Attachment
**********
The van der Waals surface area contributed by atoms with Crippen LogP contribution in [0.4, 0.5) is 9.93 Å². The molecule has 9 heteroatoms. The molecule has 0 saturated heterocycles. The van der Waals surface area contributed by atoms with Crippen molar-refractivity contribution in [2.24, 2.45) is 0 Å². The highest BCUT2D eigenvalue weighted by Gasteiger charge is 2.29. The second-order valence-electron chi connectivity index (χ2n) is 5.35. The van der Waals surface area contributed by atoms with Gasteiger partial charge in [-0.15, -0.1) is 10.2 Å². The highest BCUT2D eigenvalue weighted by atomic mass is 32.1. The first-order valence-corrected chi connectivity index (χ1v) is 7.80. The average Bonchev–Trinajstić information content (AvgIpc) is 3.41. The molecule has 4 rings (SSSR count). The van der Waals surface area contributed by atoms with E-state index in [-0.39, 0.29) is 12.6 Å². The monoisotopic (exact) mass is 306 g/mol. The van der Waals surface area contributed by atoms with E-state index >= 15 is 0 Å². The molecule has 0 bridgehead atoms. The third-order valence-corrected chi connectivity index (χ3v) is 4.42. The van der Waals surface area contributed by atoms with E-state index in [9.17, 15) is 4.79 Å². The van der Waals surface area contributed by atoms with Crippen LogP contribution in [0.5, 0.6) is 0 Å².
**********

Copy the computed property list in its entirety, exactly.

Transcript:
The van der Waals surface area contributed by atoms with Crippen LogP contribution in [0.4, 0.5) is 9.93 Å². The molecule has 9 heteroatoms. The molecule has 0 saturated heterocycles. The van der Waals surface area contributed by atoms with Crippen molar-refractivity contribution in [2.24, 2.45) is 0 Å². The highest BCUT2D eigenvalue weighted by Gasteiger charge is 2.29. The second-order valence-electron chi connectivity index (χ2n) is 5.35. The van der Waals surface area contributed by atoms with Gasteiger partial charge in [-0.15, -0.1) is 10.2 Å². The highest BCUT2D eigenvalue weighted by atomic mass is 32.1. The first-order valence-corrected chi connectivity index (χ1v) is 7.80. The average Bonchev–Trinajstić information content (AvgIpc) is 3.41. The molecule has 4 rings (SSSR count). The van der Waals surface area contributed by atoms with E-state index in [-0.39, 0.29) is 12.6 Å². The monoisotopic (exact) mass is 306 g/mol. The van der Waals surface area contributed by atoms with E-state index >= 15 is 0 Å². The molecule has 0 bridgehead atoms. The third-order valence-corrected chi connectivity index (χ3v) is 4.42. The van der Waals surface area contributed by atoms with E-state index in [9.17, 15) is 4.79 Å². The van der Waals surface area contributed by atoms with Crippen LogP contribution in [0.5, 0.6) is 0 Å².